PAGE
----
Thousands of initiatives have sprung up across the land in North America and elsewhere around the world. To document this, under agreement with Norlightspress.com, I have begun work on a greatly expanded second edition of The Call of the Land: An Agrarian Primer for the 21st Century.
This book can be an important part of the agrarian renewal currently under way, as it shows how the hundreds upon hundreds of emerging agrarian initiatives across the land can be joined with clean, sustainable high-tech solutions. Since the release of the first edition of The Call of the Land in 2009, dozens upon dozens of new agrarian initiatives have come forward in the older, large cities such as Milwaukee, New York, Detroit, St. Louis and Chicago, as well as in America’s suburbs and in our agricultural heartland. I am weaving descriptions of these initiatives into the chapters of the second edition to give readers even more positive pathways toward food security, economic stability, and environmental renewal — pathways that range from community gardens to urban farming, farm-to-school programs, edible rooftops, neighborhood seed banks, to Community Supported Agriculture (CSA), and more.
The darkness of December is the ideal time to set an agrarian course for clean, sustainable food. Winter Solstice impends, and it is always a turning point of significant consequence. I endeavored to explore this theme in a 2002 essay — The Winter Festival: A Mystery Thinly Veiled. But in the specific matter of agrarian sparks, the key point can be made in a few lines.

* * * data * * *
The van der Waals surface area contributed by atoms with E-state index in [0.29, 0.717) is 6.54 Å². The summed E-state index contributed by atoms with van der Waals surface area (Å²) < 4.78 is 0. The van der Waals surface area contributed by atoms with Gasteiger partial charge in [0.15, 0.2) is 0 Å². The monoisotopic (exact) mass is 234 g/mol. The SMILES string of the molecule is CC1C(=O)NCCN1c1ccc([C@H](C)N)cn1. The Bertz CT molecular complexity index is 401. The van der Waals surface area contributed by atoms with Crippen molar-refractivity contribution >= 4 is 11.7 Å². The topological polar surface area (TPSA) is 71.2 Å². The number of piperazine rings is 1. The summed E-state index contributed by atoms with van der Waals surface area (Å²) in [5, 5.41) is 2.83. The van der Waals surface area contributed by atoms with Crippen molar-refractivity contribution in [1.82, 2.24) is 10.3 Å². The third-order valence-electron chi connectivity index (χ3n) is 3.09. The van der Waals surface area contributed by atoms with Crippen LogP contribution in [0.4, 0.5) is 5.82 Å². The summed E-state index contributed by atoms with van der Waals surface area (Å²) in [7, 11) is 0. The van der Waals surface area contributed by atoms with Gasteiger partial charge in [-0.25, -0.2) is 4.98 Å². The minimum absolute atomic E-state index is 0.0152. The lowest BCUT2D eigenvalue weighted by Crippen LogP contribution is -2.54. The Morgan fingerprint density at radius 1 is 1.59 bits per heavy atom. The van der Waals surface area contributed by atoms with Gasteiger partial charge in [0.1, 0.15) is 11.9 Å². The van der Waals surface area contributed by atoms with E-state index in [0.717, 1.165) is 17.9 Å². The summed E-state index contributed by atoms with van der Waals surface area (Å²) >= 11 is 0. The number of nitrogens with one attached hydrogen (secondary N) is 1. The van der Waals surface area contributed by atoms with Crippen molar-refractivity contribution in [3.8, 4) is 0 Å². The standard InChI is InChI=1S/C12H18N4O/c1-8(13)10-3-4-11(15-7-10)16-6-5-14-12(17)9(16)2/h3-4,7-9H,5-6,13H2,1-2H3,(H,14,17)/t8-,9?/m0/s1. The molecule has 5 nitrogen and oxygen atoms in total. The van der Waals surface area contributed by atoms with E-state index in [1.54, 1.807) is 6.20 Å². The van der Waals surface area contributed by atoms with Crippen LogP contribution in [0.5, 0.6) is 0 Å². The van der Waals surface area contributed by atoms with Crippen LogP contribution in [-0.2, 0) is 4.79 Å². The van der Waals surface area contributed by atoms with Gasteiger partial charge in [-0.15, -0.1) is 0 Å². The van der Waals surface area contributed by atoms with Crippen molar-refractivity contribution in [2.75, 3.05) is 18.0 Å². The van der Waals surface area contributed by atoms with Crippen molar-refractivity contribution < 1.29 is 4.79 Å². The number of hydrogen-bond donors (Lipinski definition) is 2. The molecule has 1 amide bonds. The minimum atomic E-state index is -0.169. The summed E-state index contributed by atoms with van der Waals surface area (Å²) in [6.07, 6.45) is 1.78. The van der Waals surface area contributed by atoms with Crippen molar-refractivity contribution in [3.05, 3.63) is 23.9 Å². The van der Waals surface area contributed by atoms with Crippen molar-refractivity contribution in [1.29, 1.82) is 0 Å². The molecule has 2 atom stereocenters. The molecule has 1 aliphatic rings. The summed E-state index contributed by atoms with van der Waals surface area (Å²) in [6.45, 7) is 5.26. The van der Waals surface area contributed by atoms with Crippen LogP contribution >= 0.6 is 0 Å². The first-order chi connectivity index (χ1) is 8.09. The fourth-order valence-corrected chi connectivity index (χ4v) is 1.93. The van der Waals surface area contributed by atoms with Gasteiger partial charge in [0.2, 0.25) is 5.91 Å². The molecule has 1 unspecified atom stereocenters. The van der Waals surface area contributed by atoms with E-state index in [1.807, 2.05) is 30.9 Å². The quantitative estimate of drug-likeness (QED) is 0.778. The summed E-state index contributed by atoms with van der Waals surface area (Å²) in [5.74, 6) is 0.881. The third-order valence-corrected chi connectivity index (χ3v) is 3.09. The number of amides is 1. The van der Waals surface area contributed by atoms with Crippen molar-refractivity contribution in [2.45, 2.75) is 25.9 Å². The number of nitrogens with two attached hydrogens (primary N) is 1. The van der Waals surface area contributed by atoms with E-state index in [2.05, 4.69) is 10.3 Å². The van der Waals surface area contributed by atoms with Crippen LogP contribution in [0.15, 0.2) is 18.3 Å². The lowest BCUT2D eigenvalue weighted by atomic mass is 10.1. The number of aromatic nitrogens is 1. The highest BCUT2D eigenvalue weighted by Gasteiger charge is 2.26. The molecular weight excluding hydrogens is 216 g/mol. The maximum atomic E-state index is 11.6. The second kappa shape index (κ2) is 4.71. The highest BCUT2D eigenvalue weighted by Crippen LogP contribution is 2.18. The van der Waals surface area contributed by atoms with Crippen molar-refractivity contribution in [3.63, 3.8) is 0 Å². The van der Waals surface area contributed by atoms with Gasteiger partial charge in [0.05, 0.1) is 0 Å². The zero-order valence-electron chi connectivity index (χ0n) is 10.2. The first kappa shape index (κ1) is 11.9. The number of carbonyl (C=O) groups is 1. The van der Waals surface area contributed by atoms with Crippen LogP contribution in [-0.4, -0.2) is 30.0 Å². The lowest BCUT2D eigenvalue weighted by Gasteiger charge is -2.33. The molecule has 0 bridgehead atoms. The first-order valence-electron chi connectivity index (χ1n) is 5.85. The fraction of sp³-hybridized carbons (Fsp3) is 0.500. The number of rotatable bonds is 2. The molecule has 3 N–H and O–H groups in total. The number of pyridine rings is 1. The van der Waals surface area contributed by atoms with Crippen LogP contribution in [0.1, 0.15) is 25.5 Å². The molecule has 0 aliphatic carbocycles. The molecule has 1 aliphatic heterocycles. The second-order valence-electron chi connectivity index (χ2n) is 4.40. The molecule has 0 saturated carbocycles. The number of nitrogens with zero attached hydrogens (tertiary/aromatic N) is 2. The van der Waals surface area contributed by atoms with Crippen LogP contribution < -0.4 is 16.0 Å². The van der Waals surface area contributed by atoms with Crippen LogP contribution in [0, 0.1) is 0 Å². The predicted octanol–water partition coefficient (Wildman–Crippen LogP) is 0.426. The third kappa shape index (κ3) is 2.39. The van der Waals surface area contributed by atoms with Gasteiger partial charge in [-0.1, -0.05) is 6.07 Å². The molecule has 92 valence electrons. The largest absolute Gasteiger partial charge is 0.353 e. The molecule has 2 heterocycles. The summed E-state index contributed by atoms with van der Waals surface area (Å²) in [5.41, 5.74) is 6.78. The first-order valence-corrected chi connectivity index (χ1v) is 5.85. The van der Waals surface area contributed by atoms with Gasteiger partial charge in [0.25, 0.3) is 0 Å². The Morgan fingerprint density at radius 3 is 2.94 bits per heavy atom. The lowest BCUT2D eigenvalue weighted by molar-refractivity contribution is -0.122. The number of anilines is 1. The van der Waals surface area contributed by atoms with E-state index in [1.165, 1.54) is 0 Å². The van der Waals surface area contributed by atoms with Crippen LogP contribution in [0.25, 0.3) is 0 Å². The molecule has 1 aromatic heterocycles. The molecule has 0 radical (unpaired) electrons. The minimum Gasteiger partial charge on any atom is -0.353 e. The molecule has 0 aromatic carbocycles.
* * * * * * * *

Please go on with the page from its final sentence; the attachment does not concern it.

Annually at this festival point of Winter Solstice the celestial rhythm of Earth and Sun come momentarily to pause and then begin again. Consciously or unconsciously, at this time we set an inner pattern to guide what we will weave in the outer world through another solar cycle. We dream the dreams that will flower in another season. How much more powerful if we know we are dreaming. If we do not wakefully intend, we are vulnerable to being subconsciously compelled.
In the old agrarian wisdom it was understood that farmers may beneficially walk their fields on the nights from Christmas Eve until Epiphany on January 6, imagining and picturing the crops that will grow in the season ahead; every person has the opportunity to capture the living vision anew – to gaze outward at the star sparks in the ink-black womb of the sky, and to be filled with their burgeoning radiance. No matter our vocation — farmer, programmer, mechanic, cook — we may behold the night dark mirror of sky, and the star sparks embedded therein. From this comes a holy fire to the soul.
The Winter Festival is a mystery renewed every year, a spiritual event happening again and again. Those who are awake in this season, those who pause in their breath along with the Earth Mother may themselves become conscious of the dreams they pursue, and consequently find that insight is deeper and clearer.
Thanks for thiss